Mitt Romney’s Mormon religion has been a problem for some evangelicals. At conservative Liberty University Saturday, Romney stressed Christian values without mentioning his own faith, part of an apparently successful effort to win over evangelicals and other social conservatives.
Jae C. Hong/AP
Without dwelling on – or barely mentioning – his own faith, Mitt Romney Saturday portrayed himself as a religious conservative who believes that “there is no greater force for good in the nation than Christian conscience in action.”
“Central to America’s rise to global leadership is our Judeo-Christian tradition, with its vision of the goodness and possibilities of every life,” Romney declared.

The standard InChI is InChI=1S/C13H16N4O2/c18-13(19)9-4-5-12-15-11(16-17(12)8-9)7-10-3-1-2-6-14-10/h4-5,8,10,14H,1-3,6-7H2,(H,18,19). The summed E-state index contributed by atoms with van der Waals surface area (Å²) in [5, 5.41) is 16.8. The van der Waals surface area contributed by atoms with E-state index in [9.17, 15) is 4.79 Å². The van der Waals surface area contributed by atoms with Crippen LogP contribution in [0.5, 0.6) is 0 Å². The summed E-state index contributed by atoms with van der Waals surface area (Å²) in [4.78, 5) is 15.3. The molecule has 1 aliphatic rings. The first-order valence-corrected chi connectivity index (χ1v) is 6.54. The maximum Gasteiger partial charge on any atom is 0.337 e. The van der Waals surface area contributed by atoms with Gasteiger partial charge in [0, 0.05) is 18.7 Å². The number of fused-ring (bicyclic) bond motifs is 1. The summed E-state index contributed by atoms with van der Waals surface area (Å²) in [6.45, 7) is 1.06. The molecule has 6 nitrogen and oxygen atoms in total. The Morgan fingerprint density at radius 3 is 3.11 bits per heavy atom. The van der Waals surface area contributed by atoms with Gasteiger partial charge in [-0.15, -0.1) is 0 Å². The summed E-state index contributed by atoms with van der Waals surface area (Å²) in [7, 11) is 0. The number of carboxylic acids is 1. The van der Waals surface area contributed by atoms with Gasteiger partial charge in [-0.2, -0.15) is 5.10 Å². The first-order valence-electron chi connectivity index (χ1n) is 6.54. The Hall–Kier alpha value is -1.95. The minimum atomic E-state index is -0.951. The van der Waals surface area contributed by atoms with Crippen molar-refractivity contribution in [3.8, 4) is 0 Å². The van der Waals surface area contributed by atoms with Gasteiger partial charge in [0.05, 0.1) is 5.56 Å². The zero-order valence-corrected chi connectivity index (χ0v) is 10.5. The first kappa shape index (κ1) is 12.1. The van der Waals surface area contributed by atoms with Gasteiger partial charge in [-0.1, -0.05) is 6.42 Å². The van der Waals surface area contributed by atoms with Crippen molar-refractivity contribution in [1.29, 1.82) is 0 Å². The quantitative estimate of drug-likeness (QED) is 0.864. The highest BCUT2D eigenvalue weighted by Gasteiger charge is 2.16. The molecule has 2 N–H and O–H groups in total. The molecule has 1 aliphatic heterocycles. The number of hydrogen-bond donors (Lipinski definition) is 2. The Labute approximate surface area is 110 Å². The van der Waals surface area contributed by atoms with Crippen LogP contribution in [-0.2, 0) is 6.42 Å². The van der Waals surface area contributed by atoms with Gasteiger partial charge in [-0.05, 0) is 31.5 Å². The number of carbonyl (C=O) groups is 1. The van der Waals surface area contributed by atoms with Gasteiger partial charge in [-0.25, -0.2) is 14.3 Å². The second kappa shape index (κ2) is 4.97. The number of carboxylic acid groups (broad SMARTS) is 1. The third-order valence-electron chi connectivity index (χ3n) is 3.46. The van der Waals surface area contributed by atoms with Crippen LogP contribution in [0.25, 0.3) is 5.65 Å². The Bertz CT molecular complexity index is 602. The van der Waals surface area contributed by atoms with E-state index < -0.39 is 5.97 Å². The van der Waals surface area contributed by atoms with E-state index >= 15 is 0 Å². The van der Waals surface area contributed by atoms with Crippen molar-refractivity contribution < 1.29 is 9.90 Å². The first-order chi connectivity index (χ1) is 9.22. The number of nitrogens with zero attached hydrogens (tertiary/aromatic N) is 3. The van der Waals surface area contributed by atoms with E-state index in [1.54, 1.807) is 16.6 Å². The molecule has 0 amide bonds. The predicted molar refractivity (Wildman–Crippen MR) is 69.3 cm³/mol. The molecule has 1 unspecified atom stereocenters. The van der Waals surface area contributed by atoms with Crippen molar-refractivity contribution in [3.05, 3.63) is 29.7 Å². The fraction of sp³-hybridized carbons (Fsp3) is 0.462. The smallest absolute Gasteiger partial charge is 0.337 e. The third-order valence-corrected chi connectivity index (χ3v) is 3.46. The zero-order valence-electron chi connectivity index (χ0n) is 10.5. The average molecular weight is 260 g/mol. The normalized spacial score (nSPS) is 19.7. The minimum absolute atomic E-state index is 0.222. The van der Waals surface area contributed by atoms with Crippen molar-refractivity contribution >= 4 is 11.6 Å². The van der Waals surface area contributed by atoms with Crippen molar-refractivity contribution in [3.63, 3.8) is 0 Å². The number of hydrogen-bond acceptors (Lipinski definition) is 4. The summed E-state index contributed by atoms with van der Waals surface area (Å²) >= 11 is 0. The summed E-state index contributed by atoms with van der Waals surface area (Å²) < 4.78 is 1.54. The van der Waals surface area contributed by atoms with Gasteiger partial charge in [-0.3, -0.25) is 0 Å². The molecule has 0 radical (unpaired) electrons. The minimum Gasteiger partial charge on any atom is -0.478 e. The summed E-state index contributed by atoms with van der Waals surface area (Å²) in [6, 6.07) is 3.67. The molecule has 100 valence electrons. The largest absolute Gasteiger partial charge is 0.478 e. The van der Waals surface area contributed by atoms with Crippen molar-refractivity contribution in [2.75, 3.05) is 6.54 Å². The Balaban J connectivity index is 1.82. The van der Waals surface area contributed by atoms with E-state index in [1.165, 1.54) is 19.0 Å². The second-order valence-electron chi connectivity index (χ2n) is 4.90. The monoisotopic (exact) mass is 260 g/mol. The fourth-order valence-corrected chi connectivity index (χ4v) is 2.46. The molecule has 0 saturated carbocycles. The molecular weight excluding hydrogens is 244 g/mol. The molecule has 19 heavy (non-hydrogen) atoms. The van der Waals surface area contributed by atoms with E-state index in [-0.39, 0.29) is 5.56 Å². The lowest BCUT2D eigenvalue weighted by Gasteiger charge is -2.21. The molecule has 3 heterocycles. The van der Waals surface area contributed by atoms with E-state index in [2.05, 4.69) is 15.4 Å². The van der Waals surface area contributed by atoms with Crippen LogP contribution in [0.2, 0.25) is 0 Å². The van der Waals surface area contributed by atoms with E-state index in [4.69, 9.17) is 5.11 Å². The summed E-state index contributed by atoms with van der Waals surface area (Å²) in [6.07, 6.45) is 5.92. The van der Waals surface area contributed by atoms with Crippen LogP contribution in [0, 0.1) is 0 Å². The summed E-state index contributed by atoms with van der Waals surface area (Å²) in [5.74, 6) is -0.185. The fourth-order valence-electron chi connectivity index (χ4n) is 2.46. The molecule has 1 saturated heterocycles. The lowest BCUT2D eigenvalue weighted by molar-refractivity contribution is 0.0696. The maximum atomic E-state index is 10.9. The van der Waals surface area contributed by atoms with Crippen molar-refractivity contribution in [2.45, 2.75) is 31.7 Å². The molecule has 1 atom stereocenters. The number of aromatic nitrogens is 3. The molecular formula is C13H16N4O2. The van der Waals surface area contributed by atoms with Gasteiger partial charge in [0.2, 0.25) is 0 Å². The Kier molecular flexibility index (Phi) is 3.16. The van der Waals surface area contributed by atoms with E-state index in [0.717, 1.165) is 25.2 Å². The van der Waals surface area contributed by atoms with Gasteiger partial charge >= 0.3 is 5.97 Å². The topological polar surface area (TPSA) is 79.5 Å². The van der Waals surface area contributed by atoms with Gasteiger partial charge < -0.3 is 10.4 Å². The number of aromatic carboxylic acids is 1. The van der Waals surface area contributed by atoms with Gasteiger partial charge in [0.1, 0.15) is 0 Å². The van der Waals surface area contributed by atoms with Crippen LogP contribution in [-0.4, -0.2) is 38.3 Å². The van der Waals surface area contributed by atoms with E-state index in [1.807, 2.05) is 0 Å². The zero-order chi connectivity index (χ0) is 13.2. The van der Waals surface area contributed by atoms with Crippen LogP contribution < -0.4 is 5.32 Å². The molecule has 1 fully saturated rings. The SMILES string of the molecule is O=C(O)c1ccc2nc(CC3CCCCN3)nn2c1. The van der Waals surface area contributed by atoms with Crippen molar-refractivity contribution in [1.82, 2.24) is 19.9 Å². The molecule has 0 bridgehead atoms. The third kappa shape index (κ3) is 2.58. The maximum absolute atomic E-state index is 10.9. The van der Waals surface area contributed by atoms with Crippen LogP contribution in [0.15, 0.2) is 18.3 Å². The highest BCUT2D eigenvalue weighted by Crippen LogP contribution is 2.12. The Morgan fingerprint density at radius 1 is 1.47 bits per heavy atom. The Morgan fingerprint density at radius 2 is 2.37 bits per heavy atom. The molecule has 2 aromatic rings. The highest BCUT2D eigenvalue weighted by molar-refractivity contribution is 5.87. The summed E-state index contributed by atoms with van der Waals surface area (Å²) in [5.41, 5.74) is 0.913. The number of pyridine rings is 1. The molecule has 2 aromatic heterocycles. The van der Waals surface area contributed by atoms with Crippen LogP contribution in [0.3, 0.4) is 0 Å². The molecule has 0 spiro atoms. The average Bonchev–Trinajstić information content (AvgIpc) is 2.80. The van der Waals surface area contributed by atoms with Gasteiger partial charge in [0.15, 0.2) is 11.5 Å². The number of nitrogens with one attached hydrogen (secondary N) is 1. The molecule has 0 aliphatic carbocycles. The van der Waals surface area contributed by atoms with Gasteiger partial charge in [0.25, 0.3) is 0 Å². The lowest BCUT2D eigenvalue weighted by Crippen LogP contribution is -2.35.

The institution, founded by the late televangelist Jerry Falwell and billing itself as “the largest Christian university in the world,” was a crucial setting for Romney – who is a Mormon – as he tries to attract evangelicals and other social conservatives who’d held out hopes for Rick Santorum and other Republican presidential candidates now fallen by the wayside.
Pushing both Romney – the presumptive Republican nominee – and President Obama off their economic message this week was same-sex marriage. Preempted by Vice President Joe Biden’s comments in support of same-sex marriage last Sunday, Obama found himself having to jump aboard.